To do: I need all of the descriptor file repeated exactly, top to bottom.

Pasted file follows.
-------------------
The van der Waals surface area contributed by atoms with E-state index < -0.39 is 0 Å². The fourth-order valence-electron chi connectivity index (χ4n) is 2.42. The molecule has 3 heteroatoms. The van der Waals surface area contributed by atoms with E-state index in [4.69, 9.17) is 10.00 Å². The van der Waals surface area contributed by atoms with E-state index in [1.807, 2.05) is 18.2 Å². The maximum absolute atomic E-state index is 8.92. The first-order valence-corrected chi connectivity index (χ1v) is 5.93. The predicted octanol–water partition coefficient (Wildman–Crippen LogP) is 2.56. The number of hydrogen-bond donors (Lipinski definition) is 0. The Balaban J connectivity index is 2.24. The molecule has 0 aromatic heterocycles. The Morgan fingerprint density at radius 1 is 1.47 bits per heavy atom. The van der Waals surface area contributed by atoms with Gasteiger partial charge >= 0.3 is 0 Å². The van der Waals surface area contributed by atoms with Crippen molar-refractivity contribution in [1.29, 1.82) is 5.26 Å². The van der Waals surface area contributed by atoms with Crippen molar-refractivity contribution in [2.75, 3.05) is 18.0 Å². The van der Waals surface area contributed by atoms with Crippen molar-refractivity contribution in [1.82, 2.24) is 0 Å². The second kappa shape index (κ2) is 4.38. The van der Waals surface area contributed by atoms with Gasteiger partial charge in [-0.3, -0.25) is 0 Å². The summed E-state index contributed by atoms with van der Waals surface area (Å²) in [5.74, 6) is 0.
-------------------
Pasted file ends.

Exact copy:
The van der Waals surface area contributed by atoms with E-state index < -0.39 is 0 Å². The fourth-order valence-electron chi connectivity index (χ4n) is 2.42. The molecule has 3 heteroatoms. The van der Waals surface area contributed by atoms with E-state index in [4.69, 9.17) is 10.00 Å². The van der Waals surface area contributed by atoms with E-state index in [1.807, 2.05) is 18.2 Å². The maximum absolute atomic E-state index is 8.92. The first-order valence-corrected chi connectivity index (χ1v) is 5.93. The predicted octanol–water partition coefficient (Wildman–Crippen LogP) is 2.56. The number of hydrogen-bond donors (Lipinski definition) is 0. The Balaban J connectivity index is 2.24. The molecule has 0 aromatic heterocycles. The Morgan fingerprint density at radius 1 is 1.47 bits per heavy atom. The van der Waals surface area contributed by atoms with Gasteiger partial charge >= 0.3 is 0 Å². The van der Waals surface area contributed by atoms with Crippen molar-refractivity contribution in [1.29, 1.82) is 5.26 Å². The van der Waals surface area contributed by atoms with Crippen molar-refractivity contribution in [2.75, 3.05) is 18.0 Å². The van der Waals surface area contributed by atoms with Crippen molar-refractivity contribution in [1.82, 2.24) is 0 Å². The second kappa shape index (κ2) is 4.38. The van der Waals surface area contributed by atoms with Gasteiger partial charge in [-0.3, -0.25) is 0 Å². The summed E-state index contributed by atoms with van der Waals surface area (Å²) in [5.74, 6) is 0.